Neshoba Fair Football Coaches

The state's three major-college coaches gathered on July 29 for a memorable event at the Neshoba County Fair. Will Hall of Southern Miss, left, gives out a big laugh as he and Lane Kiffin react to MSU's Mike Leach.

It's Egg Bowl week, and the whole crew is together to preview the 118th gridiron battle between Mississippi State and Ole Miss. Parrish Alford, Stefan Krajisnik and Michael Katz answer the big questions heading into Mississippi's biggest football game of the season.

While we predict the Egg Bowl, we must first predict the weather.

Some would say meteorologists and sports writers have about the same success level with these things.

I think the weather guys have an advantage. Just look at all their shiny new toys these days.

If I had Doppler radar I’d be leading our MSU beat writer, Stefan Krajisnik, in our weekly picks column.

The weather forecasts seem to agree on a wet Egg Bowl, and as we get closer to Thanksgiving Day those guesses become more accurate.

That’s another thing. When sports writers circle a winner there’s no going back on that pick.

How much rain Davis-Wade Stadium will receive and when it comes remains to be seen.

Conventional wisdom says a wet surface gives an advantage to the better running team.

“People will tell you if you throw the ball 70 times that you probably don't want it to rain, so maybe that's in our favor,” Ole Miss coach Lane Kiffin said at his Monday presser.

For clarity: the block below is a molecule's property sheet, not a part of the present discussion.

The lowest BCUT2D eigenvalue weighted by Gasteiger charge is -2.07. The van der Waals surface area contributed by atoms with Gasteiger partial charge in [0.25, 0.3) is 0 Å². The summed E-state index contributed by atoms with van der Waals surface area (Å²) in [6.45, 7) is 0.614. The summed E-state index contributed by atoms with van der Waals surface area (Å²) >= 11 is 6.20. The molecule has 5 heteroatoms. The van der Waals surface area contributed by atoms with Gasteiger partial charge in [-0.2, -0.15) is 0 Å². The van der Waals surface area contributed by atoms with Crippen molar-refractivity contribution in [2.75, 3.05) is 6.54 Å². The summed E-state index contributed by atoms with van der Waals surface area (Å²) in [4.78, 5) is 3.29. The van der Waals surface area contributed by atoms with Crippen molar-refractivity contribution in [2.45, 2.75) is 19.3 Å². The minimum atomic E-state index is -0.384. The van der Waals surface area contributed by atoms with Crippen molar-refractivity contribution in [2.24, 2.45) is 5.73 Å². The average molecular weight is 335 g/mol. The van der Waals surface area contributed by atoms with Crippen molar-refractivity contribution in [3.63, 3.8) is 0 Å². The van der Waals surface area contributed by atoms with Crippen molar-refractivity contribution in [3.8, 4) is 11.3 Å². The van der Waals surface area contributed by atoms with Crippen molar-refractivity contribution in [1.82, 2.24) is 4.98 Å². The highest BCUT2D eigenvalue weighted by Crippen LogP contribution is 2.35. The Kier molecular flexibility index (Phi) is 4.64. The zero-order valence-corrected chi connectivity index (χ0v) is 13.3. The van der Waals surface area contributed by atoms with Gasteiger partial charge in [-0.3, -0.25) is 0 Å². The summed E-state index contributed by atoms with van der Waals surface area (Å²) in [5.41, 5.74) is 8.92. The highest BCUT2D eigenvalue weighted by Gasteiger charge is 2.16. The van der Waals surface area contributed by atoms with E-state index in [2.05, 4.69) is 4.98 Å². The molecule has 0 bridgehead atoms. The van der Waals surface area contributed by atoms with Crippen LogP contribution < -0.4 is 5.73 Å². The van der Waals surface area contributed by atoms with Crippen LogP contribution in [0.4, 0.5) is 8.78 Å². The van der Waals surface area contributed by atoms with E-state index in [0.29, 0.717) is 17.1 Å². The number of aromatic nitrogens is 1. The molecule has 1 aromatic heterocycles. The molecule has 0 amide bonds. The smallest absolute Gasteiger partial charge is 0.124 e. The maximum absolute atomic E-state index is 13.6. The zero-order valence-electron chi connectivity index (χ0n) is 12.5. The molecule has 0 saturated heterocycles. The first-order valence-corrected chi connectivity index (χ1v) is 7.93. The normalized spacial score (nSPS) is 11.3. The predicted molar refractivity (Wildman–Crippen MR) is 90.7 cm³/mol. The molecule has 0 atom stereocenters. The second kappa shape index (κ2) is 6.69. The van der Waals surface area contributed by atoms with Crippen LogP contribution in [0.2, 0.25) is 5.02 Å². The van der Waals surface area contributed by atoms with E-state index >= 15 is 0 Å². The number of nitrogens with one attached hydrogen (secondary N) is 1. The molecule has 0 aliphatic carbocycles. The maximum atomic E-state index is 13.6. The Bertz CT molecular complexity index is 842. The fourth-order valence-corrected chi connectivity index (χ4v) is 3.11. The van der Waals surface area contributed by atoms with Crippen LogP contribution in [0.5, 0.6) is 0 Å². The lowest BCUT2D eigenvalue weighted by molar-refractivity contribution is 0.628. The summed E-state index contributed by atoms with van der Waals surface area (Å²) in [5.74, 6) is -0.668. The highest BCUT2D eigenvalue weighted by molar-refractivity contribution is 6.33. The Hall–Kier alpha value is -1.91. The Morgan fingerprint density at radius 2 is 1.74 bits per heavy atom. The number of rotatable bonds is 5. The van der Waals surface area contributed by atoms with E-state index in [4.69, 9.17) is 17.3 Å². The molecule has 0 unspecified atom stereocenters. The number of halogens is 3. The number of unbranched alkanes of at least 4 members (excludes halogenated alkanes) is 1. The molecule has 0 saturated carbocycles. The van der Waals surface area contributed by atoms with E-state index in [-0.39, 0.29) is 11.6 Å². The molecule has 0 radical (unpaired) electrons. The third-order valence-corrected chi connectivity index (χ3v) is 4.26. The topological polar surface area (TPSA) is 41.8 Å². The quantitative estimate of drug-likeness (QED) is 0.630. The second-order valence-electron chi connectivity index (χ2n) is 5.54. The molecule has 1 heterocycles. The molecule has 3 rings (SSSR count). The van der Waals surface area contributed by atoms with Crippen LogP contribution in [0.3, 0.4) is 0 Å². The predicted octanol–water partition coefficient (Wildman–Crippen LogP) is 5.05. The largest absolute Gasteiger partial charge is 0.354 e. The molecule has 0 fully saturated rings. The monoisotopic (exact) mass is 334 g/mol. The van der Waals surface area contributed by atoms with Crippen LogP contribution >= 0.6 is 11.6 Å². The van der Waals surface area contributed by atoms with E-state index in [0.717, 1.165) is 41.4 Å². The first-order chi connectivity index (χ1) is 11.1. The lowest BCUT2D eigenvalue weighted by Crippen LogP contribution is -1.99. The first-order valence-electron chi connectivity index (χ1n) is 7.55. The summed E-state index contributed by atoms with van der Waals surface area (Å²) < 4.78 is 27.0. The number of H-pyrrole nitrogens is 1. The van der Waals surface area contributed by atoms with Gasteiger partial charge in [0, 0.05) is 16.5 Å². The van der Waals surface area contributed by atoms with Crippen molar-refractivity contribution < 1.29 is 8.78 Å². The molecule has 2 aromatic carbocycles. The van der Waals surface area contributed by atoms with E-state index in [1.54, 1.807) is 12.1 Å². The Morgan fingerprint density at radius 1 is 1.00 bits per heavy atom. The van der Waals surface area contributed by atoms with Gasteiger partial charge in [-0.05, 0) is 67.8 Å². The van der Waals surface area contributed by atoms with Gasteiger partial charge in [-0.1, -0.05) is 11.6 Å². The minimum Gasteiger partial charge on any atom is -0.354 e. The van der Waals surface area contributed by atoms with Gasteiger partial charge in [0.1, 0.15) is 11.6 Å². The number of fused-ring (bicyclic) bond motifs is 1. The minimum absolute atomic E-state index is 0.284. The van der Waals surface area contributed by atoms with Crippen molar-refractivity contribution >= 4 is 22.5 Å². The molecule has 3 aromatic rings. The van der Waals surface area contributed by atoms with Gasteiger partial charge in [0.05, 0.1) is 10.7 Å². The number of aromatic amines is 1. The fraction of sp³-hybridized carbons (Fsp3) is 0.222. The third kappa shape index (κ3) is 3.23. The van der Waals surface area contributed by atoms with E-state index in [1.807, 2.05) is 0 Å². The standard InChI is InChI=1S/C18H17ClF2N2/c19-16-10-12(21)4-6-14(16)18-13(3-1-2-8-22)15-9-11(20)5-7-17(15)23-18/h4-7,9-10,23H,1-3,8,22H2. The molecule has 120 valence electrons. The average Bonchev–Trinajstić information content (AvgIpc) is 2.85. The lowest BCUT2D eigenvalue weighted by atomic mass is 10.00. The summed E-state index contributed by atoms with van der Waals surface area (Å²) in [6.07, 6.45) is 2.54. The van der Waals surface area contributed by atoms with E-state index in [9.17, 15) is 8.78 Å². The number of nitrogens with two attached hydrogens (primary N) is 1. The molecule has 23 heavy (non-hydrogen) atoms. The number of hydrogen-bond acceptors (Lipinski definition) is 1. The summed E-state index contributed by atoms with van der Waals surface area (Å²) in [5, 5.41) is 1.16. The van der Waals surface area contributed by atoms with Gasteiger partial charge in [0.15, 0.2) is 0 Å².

It’s true MSU coach Mike Leach doesn’t try to run very much, but he does try to involve his running backs, and Jo’quavious Marks and Dillon Johnson are good backs.

The disadvantage in a wet passing game as that the receiver – even through he knows the route and the defense does not – has to plant and cut. That can make the receiver unsure and the route slower.

Less of that happens when you’re really just trying to get the ball to one of your backs with an extended handoff.

The back may be hovering in place as a screen pass develops he may be building momentum in a short route. He’s not running a deep slant.

I like State’s backs, but the Ole Miss group is deeper and more diverse, and quarterback Matt Corral, who appears to be moving better in recent weeks, could be another weapon in the run game.

Given the weather – and the Rebels sub-par performance against the Vanderbilt run game on Saturday – it will be interesting to see if Leach decides to hand off a few more times.

The Ole Miss defense, while better than a year ago, can still be inconsistent not necessarily from game to game but from half to half.

The Rebels have had success getting to the quarterback, but Will Rogers is hard to sack. He has a quick release and of late has made very good decisions.

The unknown here is where Ole Miss end Sam Williams lines up.

If he stays on the right end of the defensive line and faces MSU left tackle Charles Cross that’s a classic matchup.

Williams could move to the other end for a more favorable matchup against MSU right tackle Scott Lashley.